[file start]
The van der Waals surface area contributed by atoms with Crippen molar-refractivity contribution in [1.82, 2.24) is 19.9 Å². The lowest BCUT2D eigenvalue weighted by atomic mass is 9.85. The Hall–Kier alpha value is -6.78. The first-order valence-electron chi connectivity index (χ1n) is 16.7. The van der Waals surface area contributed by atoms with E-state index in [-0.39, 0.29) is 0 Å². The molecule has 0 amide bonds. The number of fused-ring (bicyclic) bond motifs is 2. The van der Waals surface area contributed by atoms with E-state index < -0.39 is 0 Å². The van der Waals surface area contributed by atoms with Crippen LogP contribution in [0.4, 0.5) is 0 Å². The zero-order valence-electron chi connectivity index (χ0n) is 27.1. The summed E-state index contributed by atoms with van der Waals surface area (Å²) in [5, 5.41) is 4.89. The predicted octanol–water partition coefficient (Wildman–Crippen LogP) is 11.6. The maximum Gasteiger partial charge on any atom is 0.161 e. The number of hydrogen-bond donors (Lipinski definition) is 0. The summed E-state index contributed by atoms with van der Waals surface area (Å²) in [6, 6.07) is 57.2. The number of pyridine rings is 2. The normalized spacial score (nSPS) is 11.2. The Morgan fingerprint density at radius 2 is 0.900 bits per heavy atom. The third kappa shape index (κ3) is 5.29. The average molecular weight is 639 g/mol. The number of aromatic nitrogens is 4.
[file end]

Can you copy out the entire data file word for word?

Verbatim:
The van der Waals surface area contributed by atoms with Crippen molar-refractivity contribution in [1.82, 2.24) is 19.9 Å². The lowest BCUT2D eigenvalue weighted by atomic mass is 9.85. The Hall–Kier alpha value is -6.78. The first-order valence-electron chi connectivity index (χ1n) is 16.7. The van der Waals surface area contributed by atoms with E-state index in [-0.39, 0.29) is 0 Å². The molecule has 0 amide bonds. The number of fused-ring (bicyclic) bond motifs is 2. The van der Waals surface area contributed by atoms with E-state index < -0.39 is 0 Å². The van der Waals surface area contributed by atoms with Crippen LogP contribution in [0.4, 0.5) is 0 Å². The zero-order valence-electron chi connectivity index (χ0n) is 27.1. The summed E-state index contributed by atoms with van der Waals surface area (Å²) in [5, 5.41) is 4.89. The predicted octanol–water partition coefficient (Wildman–Crippen LogP) is 11.6. The maximum Gasteiger partial charge on any atom is 0.161 e. The number of hydrogen-bond donors (Lipinski definition) is 0. The summed E-state index contributed by atoms with van der Waals surface area (Å²) in [6, 6.07) is 57.2. The number of pyridine rings is 2. The normalized spacial score (nSPS) is 11.2. The Morgan fingerprint density at radius 2 is 0.900 bits per heavy atom. The third kappa shape index (κ3) is 5.29. The average molecular weight is 639 g/mol. The number of aromatic nitrogens is 4.